'BA worker Rajib Karim convicted of terror chargesWhat the BBC manage not to report re this 'Bangladeshi national, who moved with his wife and son to Newcastle in 2006' is that (per The Mail):
A British Airways computer expert who plotted to blow up a plane has been found guilty of terror charges.
Rajib Karim, 31, from Newcastle, used his job to access information for radical cleric Anwar al-Awlaki, Woolwich Crown Court heard.
He denied four charges, including sharing information of use to hate groups.
But after four days of deliberations, the jury found him guilty of all four charges.
Karim was committed to an "extreme jihadist cause" and determined to become a martyr, jurors were told.
The Bangladeshi national, who moved with his wife and son to Newcastle in 2006, had already admitted being involved in the production of a terrorist group's video.'
'The zealot came to Britain in December 2006 with his British wife, Zijarin Raja, to seek cancer treatment on the NHS for his baby son, now five. It later transpired the boy did not have the disease and he has now recovered.'So were Rajib Karim and his family were in the UK under false pretences, either way this is something the BBC seem not to want to consider.
Likewise the BBC tell us that
'After gaining a post-graduate job at BA in 2007, Karim held secret meetings with fellow Islamic extremists at Heathrow and, in 2009, began communicating with al-Awlaki from his home in Brunton Lane.'The BBC seem not to report this (per The Mail):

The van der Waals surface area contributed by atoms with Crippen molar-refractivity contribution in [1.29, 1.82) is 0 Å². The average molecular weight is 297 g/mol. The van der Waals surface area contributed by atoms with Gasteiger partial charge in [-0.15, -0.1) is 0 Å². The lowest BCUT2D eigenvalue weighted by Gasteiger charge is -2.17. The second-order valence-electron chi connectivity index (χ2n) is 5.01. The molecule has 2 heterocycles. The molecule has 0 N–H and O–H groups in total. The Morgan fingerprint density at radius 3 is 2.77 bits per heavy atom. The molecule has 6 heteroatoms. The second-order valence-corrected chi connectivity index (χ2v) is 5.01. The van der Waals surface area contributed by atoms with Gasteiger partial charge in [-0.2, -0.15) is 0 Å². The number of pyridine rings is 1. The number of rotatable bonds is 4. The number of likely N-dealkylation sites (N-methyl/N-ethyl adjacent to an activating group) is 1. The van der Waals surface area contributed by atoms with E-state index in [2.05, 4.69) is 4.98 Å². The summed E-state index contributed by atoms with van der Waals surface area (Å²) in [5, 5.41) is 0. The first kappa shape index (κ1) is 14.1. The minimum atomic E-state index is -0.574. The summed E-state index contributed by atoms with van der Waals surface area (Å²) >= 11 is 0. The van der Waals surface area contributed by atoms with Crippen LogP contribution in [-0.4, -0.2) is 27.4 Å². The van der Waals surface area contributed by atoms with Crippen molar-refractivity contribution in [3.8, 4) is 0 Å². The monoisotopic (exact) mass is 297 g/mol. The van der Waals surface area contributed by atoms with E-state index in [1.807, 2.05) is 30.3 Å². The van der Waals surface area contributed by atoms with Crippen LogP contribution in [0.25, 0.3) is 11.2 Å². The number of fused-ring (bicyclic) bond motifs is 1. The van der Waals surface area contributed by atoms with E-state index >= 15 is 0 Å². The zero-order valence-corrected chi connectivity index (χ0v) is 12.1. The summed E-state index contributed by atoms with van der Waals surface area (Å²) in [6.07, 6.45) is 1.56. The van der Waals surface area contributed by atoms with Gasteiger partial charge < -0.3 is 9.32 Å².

'Karim had already begun to build a terror cell in Britain, recruiting a baggage handler from Heathrow Airport and a security guard, it was claimed.
Woolwich Crown Court heard that in the final encrypted email he sent to al-Awlaki before his arrest last February, Karim said he would speak to his brothers ‘to find out the possibilities of shipping a package to a U.S.-bound plane’.’
Similarly the BBC try to excuse Rajib Karim with this line:
'Karim, a privately-educated IT expert from Dhaka, became a supporter of the extremist organisation Jammat-ul Mujahideen Bangladesh (JMB) after being influenced by his younger brother Tehzeeb, the court heard. 'Oddly The Mail report this somewhat differently:
'Jonathan Laidlaw QC, prosecuting, said that from his arrival Karim was ‘entirely committed to an extreme Jihadist and religious cause’.
‘Karim believes that terrorism, including the murder of civilians, is permissible to establish, as he views it, a true Islamic state'
‘He believes that terrorism, including the murder of civilians, is permissible to establish, as he views it, a true Islamic state,’ Mr Laidlaw said. ‘Karim was anxious to carry out such an act and he was determined to seek martyrdom.’
... the court heard that when he first travelled from Bangladesh to the UK it was to see if the country ‘could be exploited for terrorist purposes’.
In one email, recovered by police, he said: ‘From the moment I entered this country my niyah (purpose) was to do something for the deen (faith), it was not to make a living here and start enjoying life.’
Why do the BBC downplay the activities of Islamic terrorists and their supporters?